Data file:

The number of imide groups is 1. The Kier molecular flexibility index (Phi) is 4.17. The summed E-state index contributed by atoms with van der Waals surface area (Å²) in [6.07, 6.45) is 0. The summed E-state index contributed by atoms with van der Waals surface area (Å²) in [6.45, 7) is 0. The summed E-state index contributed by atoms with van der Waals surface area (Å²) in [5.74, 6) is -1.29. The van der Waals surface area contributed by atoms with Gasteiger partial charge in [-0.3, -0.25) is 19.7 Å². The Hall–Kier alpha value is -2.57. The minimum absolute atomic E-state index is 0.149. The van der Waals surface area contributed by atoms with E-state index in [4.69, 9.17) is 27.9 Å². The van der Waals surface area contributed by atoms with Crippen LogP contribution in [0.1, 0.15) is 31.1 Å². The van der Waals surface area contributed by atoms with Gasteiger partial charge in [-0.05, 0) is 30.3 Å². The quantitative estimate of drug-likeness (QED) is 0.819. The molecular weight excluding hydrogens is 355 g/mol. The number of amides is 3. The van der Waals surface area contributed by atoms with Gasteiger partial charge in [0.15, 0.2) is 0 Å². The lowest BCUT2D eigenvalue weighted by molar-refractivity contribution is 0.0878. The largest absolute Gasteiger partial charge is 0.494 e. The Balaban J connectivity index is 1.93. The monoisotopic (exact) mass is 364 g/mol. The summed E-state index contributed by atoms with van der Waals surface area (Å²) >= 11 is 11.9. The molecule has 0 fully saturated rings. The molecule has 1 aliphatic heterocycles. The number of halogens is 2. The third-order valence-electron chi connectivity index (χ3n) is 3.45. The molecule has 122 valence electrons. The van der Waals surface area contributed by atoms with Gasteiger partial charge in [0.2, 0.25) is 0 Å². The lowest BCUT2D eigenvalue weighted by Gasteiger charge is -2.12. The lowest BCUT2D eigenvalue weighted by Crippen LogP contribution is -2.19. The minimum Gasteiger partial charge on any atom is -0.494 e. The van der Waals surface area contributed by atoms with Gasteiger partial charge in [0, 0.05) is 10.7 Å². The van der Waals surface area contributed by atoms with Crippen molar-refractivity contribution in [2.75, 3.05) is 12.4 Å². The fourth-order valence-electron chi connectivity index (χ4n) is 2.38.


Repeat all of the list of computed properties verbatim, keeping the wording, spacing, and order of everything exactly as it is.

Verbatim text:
The number of imide groups is 1. The Kier molecular flexibility index (Phi) is 4.17. The summed E-state index contributed by atoms with van der Waals surface area (Å²) in [6.07, 6.45) is 0. The summed E-state index contributed by atoms with van der Waals surface area (Å²) in [6.45, 7) is 0. The summed E-state index contributed by atoms with van der Waals surface area (Å²) in [5.74, 6) is -1.29. The van der Waals surface area contributed by atoms with Gasteiger partial charge in [-0.3, -0.25) is 19.7 Å². The Hall–Kier alpha value is -2.57. The minimum absolute atomic E-state index is 0.149. The van der Waals surface area contributed by atoms with E-state index in [4.69, 9.17) is 27.9 Å². The van der Waals surface area contributed by atoms with Crippen LogP contribution in [0.1, 0.15) is 31.1 Å². The van der Waals surface area contributed by atoms with Gasteiger partial charge in [-0.05, 0) is 30.3 Å². The quantitative estimate of drug-likeness (QED) is 0.819. The molecular weight excluding hydrogens is 355 g/mol. The number of amides is 3. The van der Waals surface area contributed by atoms with Gasteiger partial charge in [0.15, 0.2) is 0 Å². The lowest BCUT2D eigenvalue weighted by molar-refractivity contribution is 0.0878. The largest absolute Gasteiger partial charge is 0.494 e. The Balaban J connectivity index is 1.93. The monoisotopic (exact) mass is 364 g/mol. The summed E-state index contributed by atoms with van der Waals surface area (Å²) >= 11 is 11.9. The molecule has 0 fully saturated rings. The molecule has 1 aliphatic heterocycles. The number of halogens is 2. The third-order valence-electron chi connectivity index (χ3n) is 3.45. The molecule has 122 valence electrons. The van der Waals surface area contributed by atoms with Gasteiger partial charge in [0.2, 0.25) is 0 Å². The lowest BCUT2D eigenvalue weighted by Gasteiger charge is -2.12. The lowest BCUT2D eigenvalue weighted by Crippen LogP contribution is -2.19. The minimum Gasteiger partial charge on any atom is -0.494 e. The van der Waals surface area contributed by atoms with Gasteiger partial charge in [0, 0.05) is 10.7 Å². The van der Waals surface area contributed by atoms with Crippen molar-refractivity contribution in [2.75, 3.05) is 12.4 Å². The fourth-order valence-electron chi connectivity index (χ4n) is 2.38.